New beekeeper in search of missing swarm in Roberts Creek (2024)

A newcomer to beekeeping was surprised recently, when thousands of her bees left their hive in Roberts Creek and haven’t been seen since — at least by her.

A newcomer to beekeeping was surprised recently, when thousands of her bees left their hive in Roberts Creek and haven’t been seen since — at least by her.

Lisa Hillyer says her hives were doing really well, but perhaps too well, with about 5,000 babies ready to hatch. She says her bee mentor warned her that if a hive is super healthy and thriving, sometimes another queen will hatch, which prompts the original queen and half the hive to leave and start another colony somewhere else.

“So, when I went in there and saw queen cells, I was like, ‘Oh shoot! ‘Oh shoot!’ And I was on the phone with my bee mentor, and I said, there's queen cells. And he's like, they've probably already swarmed,” says Hillyer. “And then all of a sudden, it was like the bees were waiting for me to be standing outside my hive. They came from the direction of the house and it was about 5,000 bees just in a big ball, like a tornado coming through and buzzing like so loud.”

Hillyer likened it to a horror movie.

“I was like, what is happening? I didn't know. If you've ever seen a swarm, it's pretty crazy. It's almost like apocalyptic or a scary movie,” says Hillyer. “So, I was like, I don't know what's happening and I had my mentor on FaceTime. He's like, ‘Oh my gosh, they're swarming.’ So, I saw the swarm happen and then they went across the street to the neighbour’s and then I put Facebook posts up. I also set swarm traps because once they swarm, they won't go back to the original hive.”

Raising bees is a new hobby for the transplanted Calgarian, who just moved onto the five-acre parcel of land in Roberts Creek in February and then got her bees in March. Prior to getting her bees, Hillyer worked with her bee mentor for a year, so she felt very prepared to raise them.

“I've done a lot of research and have a great interest in regenerative farming and agriculture and repairing the soil and everything,” says Hillyer. “And bees are really important to our ecosystem, so having them is like a gift to the land that you live on and for everybody around it.”

Meanwhile, Hillyer says her remaining bees look healthy and she’s added ducklings to her small farm.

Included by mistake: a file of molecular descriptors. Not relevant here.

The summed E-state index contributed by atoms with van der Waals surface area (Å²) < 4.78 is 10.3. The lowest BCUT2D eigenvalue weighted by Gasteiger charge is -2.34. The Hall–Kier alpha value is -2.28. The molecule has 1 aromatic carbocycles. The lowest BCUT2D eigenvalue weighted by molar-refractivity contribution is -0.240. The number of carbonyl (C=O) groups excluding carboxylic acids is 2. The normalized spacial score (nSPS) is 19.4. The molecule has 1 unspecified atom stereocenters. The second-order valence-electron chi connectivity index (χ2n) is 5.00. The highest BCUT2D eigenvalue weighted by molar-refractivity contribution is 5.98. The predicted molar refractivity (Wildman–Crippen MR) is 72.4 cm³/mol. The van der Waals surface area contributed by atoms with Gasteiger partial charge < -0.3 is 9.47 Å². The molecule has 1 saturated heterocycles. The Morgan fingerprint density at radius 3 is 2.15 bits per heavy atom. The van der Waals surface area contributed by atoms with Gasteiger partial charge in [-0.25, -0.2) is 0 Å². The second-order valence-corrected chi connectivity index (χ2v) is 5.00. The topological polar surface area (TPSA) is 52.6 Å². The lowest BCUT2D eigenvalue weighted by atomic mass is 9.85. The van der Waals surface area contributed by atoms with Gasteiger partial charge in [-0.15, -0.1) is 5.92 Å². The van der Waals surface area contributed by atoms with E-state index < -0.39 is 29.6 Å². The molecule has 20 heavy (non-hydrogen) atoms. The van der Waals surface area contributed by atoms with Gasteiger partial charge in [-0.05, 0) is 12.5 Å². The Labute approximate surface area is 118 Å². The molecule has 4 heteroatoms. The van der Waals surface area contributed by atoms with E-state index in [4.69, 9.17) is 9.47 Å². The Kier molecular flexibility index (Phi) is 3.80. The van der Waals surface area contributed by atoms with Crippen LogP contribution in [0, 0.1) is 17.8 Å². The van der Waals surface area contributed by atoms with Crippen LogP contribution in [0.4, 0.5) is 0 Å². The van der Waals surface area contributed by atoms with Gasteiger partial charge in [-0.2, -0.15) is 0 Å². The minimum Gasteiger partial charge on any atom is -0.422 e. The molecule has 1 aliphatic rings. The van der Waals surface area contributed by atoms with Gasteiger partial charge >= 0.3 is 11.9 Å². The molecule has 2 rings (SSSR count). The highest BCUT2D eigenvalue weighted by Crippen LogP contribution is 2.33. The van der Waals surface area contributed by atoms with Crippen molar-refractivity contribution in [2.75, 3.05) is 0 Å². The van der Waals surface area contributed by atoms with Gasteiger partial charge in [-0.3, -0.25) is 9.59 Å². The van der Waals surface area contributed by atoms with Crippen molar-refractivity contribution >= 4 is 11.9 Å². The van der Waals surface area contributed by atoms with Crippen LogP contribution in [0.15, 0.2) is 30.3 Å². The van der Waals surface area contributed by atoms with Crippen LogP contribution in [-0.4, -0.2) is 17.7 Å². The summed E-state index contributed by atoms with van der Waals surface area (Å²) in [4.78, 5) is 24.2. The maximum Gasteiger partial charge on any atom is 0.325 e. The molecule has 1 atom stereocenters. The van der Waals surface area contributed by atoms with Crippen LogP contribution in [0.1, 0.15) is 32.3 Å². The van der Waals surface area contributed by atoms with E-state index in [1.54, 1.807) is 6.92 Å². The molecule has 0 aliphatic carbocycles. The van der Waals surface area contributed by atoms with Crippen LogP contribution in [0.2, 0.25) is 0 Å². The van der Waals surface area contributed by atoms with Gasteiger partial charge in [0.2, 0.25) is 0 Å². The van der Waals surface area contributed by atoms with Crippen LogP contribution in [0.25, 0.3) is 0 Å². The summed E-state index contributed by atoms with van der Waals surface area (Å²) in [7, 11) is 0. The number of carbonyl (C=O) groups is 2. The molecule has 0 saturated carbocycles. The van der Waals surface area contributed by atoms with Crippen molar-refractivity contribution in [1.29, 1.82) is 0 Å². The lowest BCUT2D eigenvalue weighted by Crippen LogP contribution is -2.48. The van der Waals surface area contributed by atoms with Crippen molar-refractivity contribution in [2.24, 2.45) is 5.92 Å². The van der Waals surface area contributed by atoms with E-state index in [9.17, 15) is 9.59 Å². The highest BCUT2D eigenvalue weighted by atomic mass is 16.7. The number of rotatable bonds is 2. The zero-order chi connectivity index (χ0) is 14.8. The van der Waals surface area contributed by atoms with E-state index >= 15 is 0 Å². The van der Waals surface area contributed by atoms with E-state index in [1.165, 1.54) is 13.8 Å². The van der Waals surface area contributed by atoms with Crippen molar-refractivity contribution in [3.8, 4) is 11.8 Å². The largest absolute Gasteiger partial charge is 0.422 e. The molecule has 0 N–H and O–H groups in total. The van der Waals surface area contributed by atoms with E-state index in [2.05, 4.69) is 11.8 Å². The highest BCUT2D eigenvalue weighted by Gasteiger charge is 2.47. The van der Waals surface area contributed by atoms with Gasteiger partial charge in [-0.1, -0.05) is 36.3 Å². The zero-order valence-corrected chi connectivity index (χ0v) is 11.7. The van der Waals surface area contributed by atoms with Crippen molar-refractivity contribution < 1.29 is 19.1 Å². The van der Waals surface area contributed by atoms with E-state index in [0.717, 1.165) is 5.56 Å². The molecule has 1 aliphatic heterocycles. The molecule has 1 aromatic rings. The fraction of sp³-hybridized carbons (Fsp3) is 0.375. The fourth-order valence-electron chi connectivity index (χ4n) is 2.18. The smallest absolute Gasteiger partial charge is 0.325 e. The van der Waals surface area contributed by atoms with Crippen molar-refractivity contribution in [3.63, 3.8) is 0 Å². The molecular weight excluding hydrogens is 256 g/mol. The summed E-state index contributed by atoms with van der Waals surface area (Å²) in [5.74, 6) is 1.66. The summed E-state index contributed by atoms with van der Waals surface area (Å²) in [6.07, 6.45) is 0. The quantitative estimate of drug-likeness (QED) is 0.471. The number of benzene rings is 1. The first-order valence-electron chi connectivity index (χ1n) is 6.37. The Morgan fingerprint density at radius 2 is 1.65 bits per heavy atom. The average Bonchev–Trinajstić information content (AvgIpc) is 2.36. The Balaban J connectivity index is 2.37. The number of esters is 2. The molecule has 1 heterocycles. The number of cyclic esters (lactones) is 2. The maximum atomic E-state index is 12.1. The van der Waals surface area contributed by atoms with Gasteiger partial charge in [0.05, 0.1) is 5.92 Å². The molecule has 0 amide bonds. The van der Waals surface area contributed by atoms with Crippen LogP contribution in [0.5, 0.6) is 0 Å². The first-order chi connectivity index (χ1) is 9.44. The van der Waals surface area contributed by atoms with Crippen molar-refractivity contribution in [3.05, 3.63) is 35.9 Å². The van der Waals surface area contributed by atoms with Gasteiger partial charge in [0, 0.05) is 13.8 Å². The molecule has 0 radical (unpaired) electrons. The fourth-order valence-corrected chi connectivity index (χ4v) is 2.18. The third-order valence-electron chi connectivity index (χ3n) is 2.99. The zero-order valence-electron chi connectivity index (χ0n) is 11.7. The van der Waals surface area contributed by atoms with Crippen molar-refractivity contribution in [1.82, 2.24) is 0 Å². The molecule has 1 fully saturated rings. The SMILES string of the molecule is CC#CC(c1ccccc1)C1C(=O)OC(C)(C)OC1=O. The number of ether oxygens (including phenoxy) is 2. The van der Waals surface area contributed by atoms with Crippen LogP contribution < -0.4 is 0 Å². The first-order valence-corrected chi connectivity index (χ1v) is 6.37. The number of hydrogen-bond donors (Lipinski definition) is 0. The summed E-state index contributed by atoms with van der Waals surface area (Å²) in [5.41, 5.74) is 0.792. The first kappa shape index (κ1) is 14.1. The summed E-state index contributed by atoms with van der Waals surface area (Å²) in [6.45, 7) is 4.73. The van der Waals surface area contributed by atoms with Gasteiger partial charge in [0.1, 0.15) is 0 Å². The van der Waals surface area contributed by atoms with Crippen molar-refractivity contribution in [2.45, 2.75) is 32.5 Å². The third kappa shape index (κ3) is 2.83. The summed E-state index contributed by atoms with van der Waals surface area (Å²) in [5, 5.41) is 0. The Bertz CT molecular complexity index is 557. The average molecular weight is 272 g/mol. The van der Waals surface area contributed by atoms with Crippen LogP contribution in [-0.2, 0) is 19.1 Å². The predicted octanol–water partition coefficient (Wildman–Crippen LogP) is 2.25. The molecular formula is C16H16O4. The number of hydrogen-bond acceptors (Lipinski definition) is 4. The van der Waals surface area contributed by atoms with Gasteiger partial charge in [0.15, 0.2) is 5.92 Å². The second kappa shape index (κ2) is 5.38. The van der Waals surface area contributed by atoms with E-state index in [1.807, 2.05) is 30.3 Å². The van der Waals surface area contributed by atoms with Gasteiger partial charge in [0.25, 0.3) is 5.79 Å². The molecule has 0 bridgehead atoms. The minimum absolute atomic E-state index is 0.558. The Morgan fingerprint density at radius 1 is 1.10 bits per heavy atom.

“So, half the colony is still there and a new queen should have hatched by now, but I have to leave them alone for two weeks, just so that they can get used to the new queen,” says Hillyer. “But there's probably still a couple of thousand bees in there and a new queen. And then I have a whole other hive that is doing fine. I'm checking regularly to make sure that there's no signs that it's going to swarm, just because it's swarm season.”

Allen Garr, the regional representative for Metro Vancouver for the BC Honey Producers Association, says when a bee population gets too crowded, part or half of the hive is going to leave and form another colony. He explains if a hive becomes too crowded, the queen’smandibular pheromone, which keeps everything working in the hive, starts diminishing.

“So, what happens is, the bees start building cells that are not for workers or drones, but are to create a queen, and she'll come along and lay an egg in those cells and then the larva will be fed,” says Garr. “The cell will be much bigger and will be fed on a richer diet than the worker bees or the nurse bees.”

He adds, while it’s 21 days from egg to emergence for worker bees and 24 days for drones, the queen takes only 16. And in the meantime, at about day 14 of the process, other bees will start going out to look for another location to move, eventually drive the old queen out and half the colony will follow her.

“Two days later, the new queen will emerge and be a virgin walking around the hive,” says Garr. “So, the old queen has left with half the colony and, if you're a beekeeper, you've lost half your workforce.”

Garr says it is possible to capture a swarm if you can locate them and adds, twice, his bees swarmed and moved over to his neighbour’s yard. In those cases, Garr took over an empty hive and using a net and some banging, managed to move a large portion of the bees into it.

“You just keep doing that until you think you have the queen. And then when you’ve got the bulk of the bees, you observe whether or not the bees are walking into the hive because they're saying, ‘Okay, this is a good place to be.’ And with luck, you've already knocked the queen down. If you haven't, they'll go back and say, ‘Hey, lady, this is a place come with us.’”

Garr wants everyone to know swarming bees are not angry and won’t sting unless you happen to be in the middle of the swarm.

“Swarming bees can stop a tennis match or a baseball game, but they’re very docile,” says Garr. “They’re really nothing to worry about.”

New beekeeper in search of missing swarm in Roberts Creek (2024)
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